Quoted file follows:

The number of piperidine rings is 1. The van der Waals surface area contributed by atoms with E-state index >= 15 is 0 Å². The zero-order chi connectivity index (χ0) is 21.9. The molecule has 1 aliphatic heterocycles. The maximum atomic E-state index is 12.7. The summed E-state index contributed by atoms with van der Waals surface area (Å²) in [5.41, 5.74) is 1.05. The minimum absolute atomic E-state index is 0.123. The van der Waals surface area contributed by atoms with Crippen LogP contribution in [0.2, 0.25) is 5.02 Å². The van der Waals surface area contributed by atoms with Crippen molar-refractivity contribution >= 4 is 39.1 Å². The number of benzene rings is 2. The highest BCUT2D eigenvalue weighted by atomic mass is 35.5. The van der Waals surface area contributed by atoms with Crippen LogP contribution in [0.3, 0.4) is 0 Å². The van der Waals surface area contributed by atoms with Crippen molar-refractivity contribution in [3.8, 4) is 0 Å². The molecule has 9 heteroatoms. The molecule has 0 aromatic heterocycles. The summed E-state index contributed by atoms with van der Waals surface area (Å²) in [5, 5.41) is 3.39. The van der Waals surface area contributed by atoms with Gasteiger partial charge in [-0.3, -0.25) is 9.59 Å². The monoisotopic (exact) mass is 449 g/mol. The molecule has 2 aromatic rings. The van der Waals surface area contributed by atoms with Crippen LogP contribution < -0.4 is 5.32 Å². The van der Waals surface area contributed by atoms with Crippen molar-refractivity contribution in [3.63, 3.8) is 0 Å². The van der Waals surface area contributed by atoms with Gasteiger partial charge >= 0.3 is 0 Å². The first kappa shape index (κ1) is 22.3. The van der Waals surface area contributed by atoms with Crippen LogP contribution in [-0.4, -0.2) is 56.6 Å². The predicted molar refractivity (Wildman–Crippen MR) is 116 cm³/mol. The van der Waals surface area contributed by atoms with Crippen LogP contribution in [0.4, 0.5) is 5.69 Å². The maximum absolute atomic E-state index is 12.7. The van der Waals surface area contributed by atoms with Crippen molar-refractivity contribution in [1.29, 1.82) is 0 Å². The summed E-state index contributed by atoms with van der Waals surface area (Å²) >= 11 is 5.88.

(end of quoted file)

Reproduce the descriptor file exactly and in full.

The number of piperidine rings is 1. The van der Waals surface area contributed by atoms with E-state index >= 15 is 0 Å². The zero-order chi connectivity index (χ0) is 21.9. The molecule has 1 aliphatic heterocycles. The maximum atomic E-state index is 12.7. The summed E-state index contributed by atoms with van der Waals surface area (Å²) in [5.41, 5.74) is 1.05. The minimum absolute atomic E-state index is 0.123. The van der Waals surface area contributed by atoms with Crippen LogP contribution in [0.2, 0.25) is 5.02 Å². The van der Waals surface area contributed by atoms with Crippen molar-refractivity contribution >= 4 is 39.1 Å². The number of benzene rings is 2. The highest BCUT2D eigenvalue weighted by atomic mass is 35.5. The van der Waals surface area contributed by atoms with Crippen LogP contribution in [0.3, 0.4) is 0 Å². The van der Waals surface area contributed by atoms with Crippen molar-refractivity contribution in [3.8, 4) is 0 Å². The molecule has 9 heteroatoms. The molecule has 0 aromatic heterocycles. The summed E-state index contributed by atoms with van der Waals surface area (Å²) in [5, 5.41) is 3.39. The van der Waals surface area contributed by atoms with Gasteiger partial charge in [-0.3, -0.25) is 9.59 Å². The monoisotopic (exact) mass is 449 g/mol. The molecule has 2 aromatic rings. The van der Waals surface area contributed by atoms with Crippen LogP contribution < -0.4 is 5.32 Å². The van der Waals surface area contributed by atoms with Crippen molar-refractivity contribution in [3.63, 3.8) is 0 Å². The van der Waals surface area contributed by atoms with Gasteiger partial charge >= 0.3 is 0 Å². The first kappa shape index (κ1) is 22.3. The van der Waals surface area contributed by atoms with Crippen LogP contribution in [-0.4, -0.2) is 56.6 Å². The predicted molar refractivity (Wildman–Crippen MR) is 116 cm³/mol. The van der Waals surface area contributed by atoms with Crippen LogP contribution in [0.4, 0.5) is 5.69 Å². The maximum absolute atomic E-state index is 12.7. The van der Waals surface area contributed by atoms with Crippen molar-refractivity contribution in [1.29, 1.82) is 0 Å². The summed E-state index contributed by atoms with van der Waals surface area (Å²) >= 11 is 5.88.